Well, folks, I’ve done the unthinkable. I’ve driven myself away from the Pacific Northwest (PNW) just in time for the glorious yet short season that we call summer.
I am writing 1,700 miles away from my hometown of Redmond, out in rural East Bethel, Minnesota at a plant community ecology internship, where I find myself immersed in three of my least favorite things: high heat, humidity, and swarms of insects. Despite all this, I can’t seem to shake my excitement as I look around at an ecosystem reserve full of both familiar and strange flora and fauna.
I've learned that there's no need to be embarassed about what you say when you're first learning about a new area, and I’m ready to admit some questions and comments I’ve made so far that have made the locals laugh a bit:
- “Is that a Goldfinch? That’s Washington’s state bird, I didn’t know they’re all the way out here!” Check out our beloved American Goldfinch's impressive habitat range; I guess that's why the word "American" is in its name!
- “I heard some animal out at the bog that sounds like it's honking or barking like a dog. I can’t tell if it’s a frog or bird!” After listening to some online frog and bird calls, we discovered it to be an American Green Frog, which is now an introduced species to WA with small populations in a very narrow geographical state range that includes King County.
- “What’s that red-headed bird?! It’s so tall!” It was a Sandhill Crane, which are in WA, but rare in our area. Click here to see what they look like and to hear their interesting call! You’ll have to keep your eyes peeled for these birds, but click the “Find in WA” tab to see when and where the Sandhill Cranes will be around this year.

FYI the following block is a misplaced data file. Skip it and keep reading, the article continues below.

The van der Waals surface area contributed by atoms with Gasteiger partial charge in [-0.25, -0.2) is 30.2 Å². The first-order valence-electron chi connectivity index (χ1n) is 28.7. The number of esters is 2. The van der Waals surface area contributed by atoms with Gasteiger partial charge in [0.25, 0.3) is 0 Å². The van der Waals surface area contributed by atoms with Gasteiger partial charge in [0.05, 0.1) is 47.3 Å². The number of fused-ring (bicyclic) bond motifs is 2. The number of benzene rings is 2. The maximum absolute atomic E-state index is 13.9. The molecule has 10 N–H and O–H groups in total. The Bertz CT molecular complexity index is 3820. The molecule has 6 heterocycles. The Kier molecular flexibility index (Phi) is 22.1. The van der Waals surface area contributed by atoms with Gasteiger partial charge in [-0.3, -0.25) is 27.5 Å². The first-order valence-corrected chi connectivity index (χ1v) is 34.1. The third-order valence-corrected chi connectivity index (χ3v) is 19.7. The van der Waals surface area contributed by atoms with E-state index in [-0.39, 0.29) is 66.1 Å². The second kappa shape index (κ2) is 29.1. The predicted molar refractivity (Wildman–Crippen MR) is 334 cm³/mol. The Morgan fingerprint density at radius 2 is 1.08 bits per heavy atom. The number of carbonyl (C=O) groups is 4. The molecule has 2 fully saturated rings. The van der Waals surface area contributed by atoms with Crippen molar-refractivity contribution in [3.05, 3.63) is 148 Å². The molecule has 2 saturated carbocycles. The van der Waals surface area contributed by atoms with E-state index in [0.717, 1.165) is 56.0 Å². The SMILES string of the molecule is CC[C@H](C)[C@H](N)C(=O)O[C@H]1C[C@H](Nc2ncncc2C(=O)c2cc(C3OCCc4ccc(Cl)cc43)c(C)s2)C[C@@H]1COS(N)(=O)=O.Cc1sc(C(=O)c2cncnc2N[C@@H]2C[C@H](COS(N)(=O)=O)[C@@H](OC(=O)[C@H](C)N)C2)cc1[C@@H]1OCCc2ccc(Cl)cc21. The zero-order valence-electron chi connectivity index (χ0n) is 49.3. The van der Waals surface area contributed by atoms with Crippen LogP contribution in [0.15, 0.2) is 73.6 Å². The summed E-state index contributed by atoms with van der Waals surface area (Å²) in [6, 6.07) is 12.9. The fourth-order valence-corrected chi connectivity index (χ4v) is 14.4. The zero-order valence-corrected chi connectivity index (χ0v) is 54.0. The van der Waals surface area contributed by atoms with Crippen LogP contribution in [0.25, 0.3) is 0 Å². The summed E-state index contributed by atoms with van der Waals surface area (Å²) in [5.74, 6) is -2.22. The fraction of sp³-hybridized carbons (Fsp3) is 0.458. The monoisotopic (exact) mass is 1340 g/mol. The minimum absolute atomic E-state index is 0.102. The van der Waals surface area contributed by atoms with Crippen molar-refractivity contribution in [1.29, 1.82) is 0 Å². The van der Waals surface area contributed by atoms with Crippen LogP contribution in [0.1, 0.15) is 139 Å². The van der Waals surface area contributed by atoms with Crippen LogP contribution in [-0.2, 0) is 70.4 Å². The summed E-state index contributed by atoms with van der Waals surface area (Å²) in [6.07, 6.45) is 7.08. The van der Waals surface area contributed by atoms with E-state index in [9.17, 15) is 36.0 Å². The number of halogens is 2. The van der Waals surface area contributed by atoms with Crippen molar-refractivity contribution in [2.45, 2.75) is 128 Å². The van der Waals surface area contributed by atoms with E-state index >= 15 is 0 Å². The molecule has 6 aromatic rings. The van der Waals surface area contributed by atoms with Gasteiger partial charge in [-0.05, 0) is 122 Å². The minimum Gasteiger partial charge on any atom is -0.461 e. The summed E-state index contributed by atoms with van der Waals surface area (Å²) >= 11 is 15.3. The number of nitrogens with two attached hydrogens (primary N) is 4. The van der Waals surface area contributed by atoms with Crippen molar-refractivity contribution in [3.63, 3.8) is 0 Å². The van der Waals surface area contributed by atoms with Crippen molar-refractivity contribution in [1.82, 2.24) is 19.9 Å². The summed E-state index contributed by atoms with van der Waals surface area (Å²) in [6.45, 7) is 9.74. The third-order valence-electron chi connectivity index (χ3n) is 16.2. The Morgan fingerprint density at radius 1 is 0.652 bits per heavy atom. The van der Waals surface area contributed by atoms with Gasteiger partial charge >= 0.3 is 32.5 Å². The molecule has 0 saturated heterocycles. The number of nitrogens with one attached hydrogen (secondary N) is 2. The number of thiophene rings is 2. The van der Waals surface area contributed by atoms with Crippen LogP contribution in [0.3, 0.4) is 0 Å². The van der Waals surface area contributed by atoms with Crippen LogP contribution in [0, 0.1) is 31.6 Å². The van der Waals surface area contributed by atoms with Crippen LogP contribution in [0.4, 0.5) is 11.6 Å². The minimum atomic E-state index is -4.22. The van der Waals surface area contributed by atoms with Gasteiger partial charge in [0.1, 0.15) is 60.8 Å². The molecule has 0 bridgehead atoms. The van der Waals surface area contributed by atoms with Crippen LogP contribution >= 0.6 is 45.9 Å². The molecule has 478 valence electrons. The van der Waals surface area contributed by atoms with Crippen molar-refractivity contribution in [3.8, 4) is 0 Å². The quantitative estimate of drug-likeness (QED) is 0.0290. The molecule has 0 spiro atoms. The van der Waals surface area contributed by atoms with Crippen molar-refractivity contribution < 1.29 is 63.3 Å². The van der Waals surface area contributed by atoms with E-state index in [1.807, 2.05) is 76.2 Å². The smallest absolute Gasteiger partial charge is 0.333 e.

- “I’ve never had a tick before, what do they look like?” This question was met with gasps of shock for a response! After enjoying the great outdoors, be sure to do tick checks!
While I’m away exploring this beautiful mixed ecosystem of prairie, savannah, and forest, please take advantage of the PNW summer for both you and me! Be sure to enjoy as much of the Puget Sound as you can; watch the gulls as they hover in one place in the wind, go hiking higher up than you did last summer (everything here is flat and flatter!), appreciate that you can walk from your house to your mailbox without getting attacked by a dozen mosquitoes, and have a picnic on the coast while taking in all the smells and sounds of the ocean.
If you see a bird you don’t know the name of, look it up and listen to a recording of its call. I’ll try to learn as many mid-west species as I can to tell you all about them when I come home!
Let Redmond hear from you:
What are your favorite local species to observe and why? What regions have you traveled to, and what similarities and differences did you find in the flora and fauna between there and home? What are your favorite things to do out in nature in the PNW summers?
Be sure to visit Redmond Wild’s website, like us on Facebook, and follow us on Twitter to stay connected to and help protect your local wildlife! Start by joining the free at Luke McRedmond Landing on Saturday, June 23, at 10:30am with Sustainable Redmond and Redmond Wild! Sending lots of love to Redmond from Minnesooota…